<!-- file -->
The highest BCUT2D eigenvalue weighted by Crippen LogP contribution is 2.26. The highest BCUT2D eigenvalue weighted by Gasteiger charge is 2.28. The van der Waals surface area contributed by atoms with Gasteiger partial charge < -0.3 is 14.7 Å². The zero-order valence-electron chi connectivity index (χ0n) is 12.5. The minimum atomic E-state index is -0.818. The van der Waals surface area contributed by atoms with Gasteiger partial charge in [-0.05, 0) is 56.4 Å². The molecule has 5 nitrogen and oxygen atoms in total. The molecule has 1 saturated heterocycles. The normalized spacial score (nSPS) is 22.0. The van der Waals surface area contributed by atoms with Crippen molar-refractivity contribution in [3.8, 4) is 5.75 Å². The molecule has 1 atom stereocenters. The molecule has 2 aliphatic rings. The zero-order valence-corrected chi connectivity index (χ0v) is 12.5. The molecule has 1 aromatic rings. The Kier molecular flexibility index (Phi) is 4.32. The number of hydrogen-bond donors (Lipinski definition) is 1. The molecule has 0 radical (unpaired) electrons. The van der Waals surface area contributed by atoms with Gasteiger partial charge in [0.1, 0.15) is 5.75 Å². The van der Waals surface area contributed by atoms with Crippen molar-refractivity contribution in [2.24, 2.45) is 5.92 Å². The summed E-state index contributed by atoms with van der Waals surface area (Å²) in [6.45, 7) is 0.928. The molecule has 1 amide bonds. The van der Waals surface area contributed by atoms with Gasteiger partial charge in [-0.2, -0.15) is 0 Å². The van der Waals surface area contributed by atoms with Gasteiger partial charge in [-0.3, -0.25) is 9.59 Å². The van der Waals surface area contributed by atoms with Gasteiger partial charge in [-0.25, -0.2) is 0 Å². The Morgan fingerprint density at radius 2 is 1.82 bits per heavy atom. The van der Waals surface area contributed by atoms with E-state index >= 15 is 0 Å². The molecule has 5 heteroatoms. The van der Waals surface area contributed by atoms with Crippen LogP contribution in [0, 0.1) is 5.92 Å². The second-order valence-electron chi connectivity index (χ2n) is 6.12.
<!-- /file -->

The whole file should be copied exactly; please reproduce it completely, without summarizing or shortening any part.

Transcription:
The highest BCUT2D eigenvalue weighted by Crippen LogP contribution is 2.26. The highest BCUT2D eigenvalue weighted by Gasteiger charge is 2.28. The van der Waals surface area contributed by atoms with Gasteiger partial charge < -0.3 is 14.7 Å². The zero-order valence-electron chi connectivity index (χ0n) is 12.5. The minimum atomic E-state index is -0.818. The van der Waals surface area contributed by atoms with Gasteiger partial charge in [-0.05, 0) is 56.4 Å². The molecule has 5 nitrogen and oxygen atoms in total. The molecule has 1 saturated heterocycles. The normalized spacial score (nSPS) is 22.0. The van der Waals surface area contributed by atoms with Crippen molar-refractivity contribution in [3.8, 4) is 5.75 Å². The molecule has 1 atom stereocenters. The molecule has 2 aliphatic rings. The zero-order valence-corrected chi connectivity index (χ0v) is 12.5. The molecule has 1 aromatic rings. The Kier molecular flexibility index (Phi) is 4.32. The number of hydrogen-bond donors (Lipinski definition) is 1. The molecule has 0 radical (unpaired) electrons. The van der Waals surface area contributed by atoms with Gasteiger partial charge in [0.1, 0.15) is 5.75 Å². The van der Waals surface area contributed by atoms with Crippen molar-refractivity contribution in [2.24, 2.45) is 5.92 Å². The summed E-state index contributed by atoms with van der Waals surface area (Å²) in [6.45, 7) is 0.928. The molecule has 1 amide bonds. The van der Waals surface area contributed by atoms with Gasteiger partial charge in [-0.2, -0.15) is 0 Å². The van der Waals surface area contributed by atoms with Gasteiger partial charge in [-0.3, -0.25) is 9.59 Å². The van der Waals surface area contributed by atoms with Gasteiger partial charge in [-0.25, -0.2) is 0 Å². The Morgan fingerprint density at radius 2 is 1.82 bits per heavy atom. The van der Waals surface area contributed by atoms with E-state index >= 15 is 0 Å². The molecule has 5 heteroatoms. The van der Waals surface area contributed by atoms with Crippen LogP contribution in [0, 0.1) is 5.92 Å². The second-order valence-electron chi connectivity index (χ2n) is 6.12.